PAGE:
Recently, the marriage of a five-year-old girl in Pakistan’s western province of Balochistan has sparked debate over the role of conservative religious figures in child protection and family matters.
In October, police in Pakistan’s Baluchistan province arrested two men after receiving a tip-off that they had forcibly married a five-year-old girl. The girl’s uncle says that a local man insisted on the girl’s relationship for his son’s marriage and the girl’s father was pressured into the marriage.
“We had repeatedly explained to them that the girl was too young to get married,” he further told DW. He also said that a video recording of this ‘Vita Satta Ki Shaadi’ was made and then the police was informed.
The local police chief said that the police have arrested those responsible for arranging the marriage and the case is not yet over. He further said that he is trying to arrest the Nikah Khawan, who performed this Nikah.
However, this is not a unique phenomenon in Pakistan. According to UNICEF, there are about 19 million child brides in Pakistan. According to an estimate by this organization, about 4.6 million girls were married before the age of 15, while 18.9 million girls were married before reaching the age of 18.
Tribal areas of Pakistan, trend of early marriage
Tahira Habib from the Lahore-based Human Rights Commission of Pakistan told DW that 99 cases of child marriage were reported in 2022. He further said that this number is like salt in flour as such families fear stigma. According to Tahira Habib, most cases of child marriages occur in the tribal areas of Pakistan.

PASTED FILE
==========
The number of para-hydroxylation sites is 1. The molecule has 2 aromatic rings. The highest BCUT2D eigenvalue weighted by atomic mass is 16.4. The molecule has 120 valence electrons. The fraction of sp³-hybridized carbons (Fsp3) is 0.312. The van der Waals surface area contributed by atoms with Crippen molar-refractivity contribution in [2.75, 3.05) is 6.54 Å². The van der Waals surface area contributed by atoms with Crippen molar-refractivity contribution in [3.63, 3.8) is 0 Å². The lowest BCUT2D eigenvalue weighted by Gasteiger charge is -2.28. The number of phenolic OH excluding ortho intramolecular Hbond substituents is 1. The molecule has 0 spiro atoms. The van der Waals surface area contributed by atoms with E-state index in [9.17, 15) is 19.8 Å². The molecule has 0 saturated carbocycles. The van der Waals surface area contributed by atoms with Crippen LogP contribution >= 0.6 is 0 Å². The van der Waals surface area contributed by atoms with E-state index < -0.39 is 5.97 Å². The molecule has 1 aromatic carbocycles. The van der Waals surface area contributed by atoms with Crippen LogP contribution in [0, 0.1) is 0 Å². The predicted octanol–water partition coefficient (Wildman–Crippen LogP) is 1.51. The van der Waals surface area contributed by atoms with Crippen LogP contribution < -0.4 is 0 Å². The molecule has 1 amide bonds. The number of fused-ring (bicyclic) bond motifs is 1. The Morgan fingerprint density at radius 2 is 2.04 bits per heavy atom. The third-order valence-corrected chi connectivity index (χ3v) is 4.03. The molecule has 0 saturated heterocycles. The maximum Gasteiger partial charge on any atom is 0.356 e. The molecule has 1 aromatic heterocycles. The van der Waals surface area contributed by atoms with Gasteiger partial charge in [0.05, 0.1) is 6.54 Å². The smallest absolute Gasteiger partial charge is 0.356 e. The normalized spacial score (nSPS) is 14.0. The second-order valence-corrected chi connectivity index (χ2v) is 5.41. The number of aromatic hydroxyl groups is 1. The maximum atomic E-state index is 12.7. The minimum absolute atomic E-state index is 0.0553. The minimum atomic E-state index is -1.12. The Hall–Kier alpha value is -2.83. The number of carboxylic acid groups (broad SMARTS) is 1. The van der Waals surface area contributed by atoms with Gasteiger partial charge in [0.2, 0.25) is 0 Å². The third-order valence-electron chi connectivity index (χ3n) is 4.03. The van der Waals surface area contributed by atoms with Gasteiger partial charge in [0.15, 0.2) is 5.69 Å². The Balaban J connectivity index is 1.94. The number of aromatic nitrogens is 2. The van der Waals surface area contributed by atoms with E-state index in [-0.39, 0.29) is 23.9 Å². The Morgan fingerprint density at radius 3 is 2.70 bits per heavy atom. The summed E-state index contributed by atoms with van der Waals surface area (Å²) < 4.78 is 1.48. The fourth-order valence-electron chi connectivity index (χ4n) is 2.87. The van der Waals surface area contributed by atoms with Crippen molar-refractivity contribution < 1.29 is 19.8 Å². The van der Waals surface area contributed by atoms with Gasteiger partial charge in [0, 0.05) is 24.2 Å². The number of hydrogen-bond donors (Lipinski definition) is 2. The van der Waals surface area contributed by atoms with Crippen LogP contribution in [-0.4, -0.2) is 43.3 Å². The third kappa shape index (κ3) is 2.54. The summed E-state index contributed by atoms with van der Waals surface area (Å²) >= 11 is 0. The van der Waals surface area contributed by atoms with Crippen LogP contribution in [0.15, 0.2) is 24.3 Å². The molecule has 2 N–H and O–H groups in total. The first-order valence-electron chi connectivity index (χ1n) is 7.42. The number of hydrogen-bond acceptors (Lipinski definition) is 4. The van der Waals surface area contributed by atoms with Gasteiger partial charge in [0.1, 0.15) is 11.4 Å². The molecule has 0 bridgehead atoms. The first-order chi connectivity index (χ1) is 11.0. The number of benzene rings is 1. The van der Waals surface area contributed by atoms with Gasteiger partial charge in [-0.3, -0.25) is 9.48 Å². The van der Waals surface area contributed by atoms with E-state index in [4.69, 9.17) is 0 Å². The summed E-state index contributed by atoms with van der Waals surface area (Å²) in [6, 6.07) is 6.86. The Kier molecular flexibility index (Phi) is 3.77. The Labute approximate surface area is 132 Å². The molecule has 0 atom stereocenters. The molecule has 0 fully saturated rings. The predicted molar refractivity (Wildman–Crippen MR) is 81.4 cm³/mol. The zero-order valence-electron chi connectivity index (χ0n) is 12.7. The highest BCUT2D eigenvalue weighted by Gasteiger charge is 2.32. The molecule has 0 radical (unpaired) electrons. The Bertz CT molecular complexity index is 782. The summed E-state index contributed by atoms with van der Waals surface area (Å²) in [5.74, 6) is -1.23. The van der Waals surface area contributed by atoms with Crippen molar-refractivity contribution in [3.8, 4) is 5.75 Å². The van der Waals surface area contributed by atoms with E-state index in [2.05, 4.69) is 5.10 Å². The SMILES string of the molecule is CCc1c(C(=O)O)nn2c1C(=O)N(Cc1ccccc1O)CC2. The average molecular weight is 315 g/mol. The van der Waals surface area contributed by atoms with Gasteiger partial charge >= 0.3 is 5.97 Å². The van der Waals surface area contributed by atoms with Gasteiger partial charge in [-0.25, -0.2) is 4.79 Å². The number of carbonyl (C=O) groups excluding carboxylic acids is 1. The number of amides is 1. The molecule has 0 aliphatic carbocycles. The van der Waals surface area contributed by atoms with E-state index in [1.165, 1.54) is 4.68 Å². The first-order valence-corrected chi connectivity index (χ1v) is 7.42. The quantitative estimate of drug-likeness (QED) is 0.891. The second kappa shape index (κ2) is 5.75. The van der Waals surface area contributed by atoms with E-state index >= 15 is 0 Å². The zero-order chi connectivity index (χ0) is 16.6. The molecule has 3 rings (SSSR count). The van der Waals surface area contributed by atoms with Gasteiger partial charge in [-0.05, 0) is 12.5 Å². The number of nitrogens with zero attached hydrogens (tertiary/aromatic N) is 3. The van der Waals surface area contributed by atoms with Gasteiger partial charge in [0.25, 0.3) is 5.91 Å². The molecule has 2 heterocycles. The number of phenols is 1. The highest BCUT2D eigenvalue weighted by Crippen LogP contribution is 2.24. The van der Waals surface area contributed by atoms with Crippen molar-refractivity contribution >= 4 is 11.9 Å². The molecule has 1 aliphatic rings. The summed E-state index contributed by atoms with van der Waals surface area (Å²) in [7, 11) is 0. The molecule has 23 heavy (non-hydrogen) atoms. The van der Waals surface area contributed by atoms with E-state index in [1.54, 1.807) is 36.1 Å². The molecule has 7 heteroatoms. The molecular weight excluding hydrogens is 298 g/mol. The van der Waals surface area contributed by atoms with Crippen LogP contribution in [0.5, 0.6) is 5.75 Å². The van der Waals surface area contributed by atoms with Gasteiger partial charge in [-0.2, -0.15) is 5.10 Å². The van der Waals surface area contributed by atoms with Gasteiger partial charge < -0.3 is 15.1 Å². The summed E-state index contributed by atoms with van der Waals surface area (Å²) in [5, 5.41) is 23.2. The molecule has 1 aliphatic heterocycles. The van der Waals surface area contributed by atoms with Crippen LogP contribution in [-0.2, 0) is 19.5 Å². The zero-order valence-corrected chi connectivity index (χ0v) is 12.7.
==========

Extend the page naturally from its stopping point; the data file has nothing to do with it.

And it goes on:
Yasmin Lehri, a former legislator from Quetta, the capital of Balochistan, said that in the tribal and rural areas of the province, girls are married off before the age of 18. “Marriage is done at the age of 18 or above but the situation is quite serious in the rest of the province.”
He says that poverty and economic factors play an important role in this matter. Often the marriage of young girls is arranged between families so that these young girls can be made to do housework or labour.
Opposition from religious parties on setting minimum age for marriage
Across Pakistan, civil society is active for the abolition of child marriage and stricter legislation. In this regard, she is working together with religious parties, government and different communities to change this attitude. Pakistani legislator Kishore Zahra says that the biggest obstacle in the legislation to set the minimum marriage limit is the religious community.
He told DW that when the bill in this regard was presented in the National Assembly, religious-minded members strongly opposed it. Maulana Shirani, the former head of the Council of Islamic Ideology strongly opposes the legislation to set the minimum marriage limit. The council has advised the government to make the legislation in line with Islam.
In 2014, the council declared a law to prevent child marriages as ‘un-Islamic’, prompting concern from the media and civil society. Former lawmaker Yasmin Lehri said that when the bill to set the minimum marriage limit was presented in the Balochistan Assembly, it was strongly opposed by religious parties.
Former legislator Samia Raheel Qazi says that the minimum age limit for marriage for girls should be 18 years. Instead of advocating western values and blaming religion, a massive and effective awareness campaign is needed to root out this problem.
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